The ideal hierarchy, in my experience, creates itself naturally. What usually happens is that the founding members act as equals, automatically creating temporary hierarchies to finish tasks. But when you bring in new people, they will be considered outsiders for a long time, simply because they don't share the history of the founders. So they becomes a lower level, and the names for the levels are essentially in-jokes. Eventually one of them may impress founders enough to make themselves part of the upper cadre.

So, when should you create a formal hierarchy? Only when you have some amount of real power (I define power here as amount of people who will obey you without question), or at least the ability to enact force yourself. Each level of the hierarchy will naturally have different amounts of this ability, due to lower financial or material resources, or lower prestige. When someone manages to get power comparable to a higher level, they must be elevated formally. By formal here, I mean in a way that makes their ascension clear to everyone else. This means you may have to create effective ascension, banishment, and demotion rituals as well.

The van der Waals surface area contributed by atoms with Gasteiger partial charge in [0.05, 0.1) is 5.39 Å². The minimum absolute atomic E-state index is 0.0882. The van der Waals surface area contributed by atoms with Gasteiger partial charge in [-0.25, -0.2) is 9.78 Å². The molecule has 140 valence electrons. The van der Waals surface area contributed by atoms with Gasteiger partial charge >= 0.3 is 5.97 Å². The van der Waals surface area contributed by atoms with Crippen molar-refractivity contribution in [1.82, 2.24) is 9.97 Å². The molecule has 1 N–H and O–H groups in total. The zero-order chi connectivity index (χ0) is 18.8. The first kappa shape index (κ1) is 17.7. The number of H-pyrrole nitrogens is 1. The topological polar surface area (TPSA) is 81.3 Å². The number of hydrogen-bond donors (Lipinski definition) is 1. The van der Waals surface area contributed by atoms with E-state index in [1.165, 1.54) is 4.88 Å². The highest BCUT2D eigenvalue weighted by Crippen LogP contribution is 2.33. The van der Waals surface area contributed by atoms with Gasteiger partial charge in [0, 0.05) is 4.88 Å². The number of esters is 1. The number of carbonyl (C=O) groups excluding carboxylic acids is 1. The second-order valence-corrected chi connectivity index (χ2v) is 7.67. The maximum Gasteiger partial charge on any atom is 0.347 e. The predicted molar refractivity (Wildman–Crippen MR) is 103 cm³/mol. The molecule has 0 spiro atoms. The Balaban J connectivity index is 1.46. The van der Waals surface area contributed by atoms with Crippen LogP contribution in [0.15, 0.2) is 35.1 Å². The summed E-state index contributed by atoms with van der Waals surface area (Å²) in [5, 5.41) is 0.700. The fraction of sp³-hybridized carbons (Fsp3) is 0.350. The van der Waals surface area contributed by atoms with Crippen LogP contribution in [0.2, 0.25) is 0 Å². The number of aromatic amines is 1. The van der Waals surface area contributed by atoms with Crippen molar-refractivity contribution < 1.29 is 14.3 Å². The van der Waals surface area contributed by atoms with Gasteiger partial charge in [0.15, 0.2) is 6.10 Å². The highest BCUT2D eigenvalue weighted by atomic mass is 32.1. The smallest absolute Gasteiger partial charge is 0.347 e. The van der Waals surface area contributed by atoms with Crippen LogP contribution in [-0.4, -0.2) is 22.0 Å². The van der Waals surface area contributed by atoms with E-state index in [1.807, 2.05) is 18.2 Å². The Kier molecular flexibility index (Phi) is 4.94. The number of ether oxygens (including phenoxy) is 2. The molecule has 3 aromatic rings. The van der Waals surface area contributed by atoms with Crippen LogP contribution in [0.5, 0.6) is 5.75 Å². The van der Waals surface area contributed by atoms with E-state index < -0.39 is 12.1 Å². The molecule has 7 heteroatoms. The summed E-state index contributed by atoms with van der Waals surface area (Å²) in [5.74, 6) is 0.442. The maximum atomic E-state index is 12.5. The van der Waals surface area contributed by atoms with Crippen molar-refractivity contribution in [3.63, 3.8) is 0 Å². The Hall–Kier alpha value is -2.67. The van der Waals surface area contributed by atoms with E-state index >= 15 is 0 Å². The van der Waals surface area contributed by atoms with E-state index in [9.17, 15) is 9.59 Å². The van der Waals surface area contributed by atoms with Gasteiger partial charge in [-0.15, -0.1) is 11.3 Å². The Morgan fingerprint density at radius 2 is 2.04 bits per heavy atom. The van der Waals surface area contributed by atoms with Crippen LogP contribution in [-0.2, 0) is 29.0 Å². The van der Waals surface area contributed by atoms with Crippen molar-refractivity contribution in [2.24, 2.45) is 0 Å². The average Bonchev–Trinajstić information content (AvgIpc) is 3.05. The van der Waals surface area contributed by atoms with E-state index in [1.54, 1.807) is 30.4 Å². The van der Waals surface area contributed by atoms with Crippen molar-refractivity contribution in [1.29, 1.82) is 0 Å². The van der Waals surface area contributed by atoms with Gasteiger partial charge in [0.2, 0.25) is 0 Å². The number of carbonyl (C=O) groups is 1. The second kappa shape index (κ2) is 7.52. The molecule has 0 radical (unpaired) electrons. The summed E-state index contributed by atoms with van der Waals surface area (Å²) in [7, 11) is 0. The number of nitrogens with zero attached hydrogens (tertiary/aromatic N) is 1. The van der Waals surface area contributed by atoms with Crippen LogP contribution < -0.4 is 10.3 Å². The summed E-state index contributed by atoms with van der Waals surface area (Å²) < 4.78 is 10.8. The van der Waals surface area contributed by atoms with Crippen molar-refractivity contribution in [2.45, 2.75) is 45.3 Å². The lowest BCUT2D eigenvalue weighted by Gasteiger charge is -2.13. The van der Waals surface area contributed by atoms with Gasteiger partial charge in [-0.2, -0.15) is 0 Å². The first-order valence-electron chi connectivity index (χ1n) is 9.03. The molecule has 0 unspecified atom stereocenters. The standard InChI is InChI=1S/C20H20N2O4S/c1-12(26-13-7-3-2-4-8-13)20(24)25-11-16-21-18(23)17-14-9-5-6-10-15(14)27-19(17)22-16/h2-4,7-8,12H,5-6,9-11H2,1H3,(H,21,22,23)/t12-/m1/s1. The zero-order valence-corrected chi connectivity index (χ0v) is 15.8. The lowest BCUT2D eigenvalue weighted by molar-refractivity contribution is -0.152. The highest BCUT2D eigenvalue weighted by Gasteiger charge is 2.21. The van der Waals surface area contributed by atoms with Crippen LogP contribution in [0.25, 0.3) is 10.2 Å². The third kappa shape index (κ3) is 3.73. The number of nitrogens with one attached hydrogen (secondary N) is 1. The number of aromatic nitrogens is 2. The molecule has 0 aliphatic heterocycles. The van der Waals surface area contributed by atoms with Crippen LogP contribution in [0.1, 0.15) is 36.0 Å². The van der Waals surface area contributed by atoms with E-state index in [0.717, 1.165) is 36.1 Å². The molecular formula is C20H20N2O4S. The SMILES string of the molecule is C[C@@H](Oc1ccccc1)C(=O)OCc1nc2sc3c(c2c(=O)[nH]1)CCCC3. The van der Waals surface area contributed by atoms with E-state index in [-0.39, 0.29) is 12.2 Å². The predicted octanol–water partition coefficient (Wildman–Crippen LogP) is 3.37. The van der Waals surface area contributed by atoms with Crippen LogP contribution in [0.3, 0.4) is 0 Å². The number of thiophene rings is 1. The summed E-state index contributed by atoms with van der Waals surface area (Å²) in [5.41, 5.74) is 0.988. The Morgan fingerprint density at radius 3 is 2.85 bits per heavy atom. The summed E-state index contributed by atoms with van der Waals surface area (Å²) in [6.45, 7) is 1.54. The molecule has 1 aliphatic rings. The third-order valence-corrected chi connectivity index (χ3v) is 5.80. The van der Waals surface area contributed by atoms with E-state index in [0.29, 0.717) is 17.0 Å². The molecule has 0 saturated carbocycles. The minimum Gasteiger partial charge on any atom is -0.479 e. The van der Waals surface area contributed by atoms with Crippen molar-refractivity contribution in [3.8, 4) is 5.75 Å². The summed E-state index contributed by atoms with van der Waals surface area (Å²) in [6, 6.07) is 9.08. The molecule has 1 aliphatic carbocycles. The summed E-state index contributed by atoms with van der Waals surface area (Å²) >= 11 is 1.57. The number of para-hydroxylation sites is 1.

Effective hierarchies are natural. Formal hierarchies must be enforced implicitly and explicitly. Formal ascensions and demotions must be clear and recognizable. 

These are my basic thoughts on forming and moderating secret societies. I may add more if more comes to mind.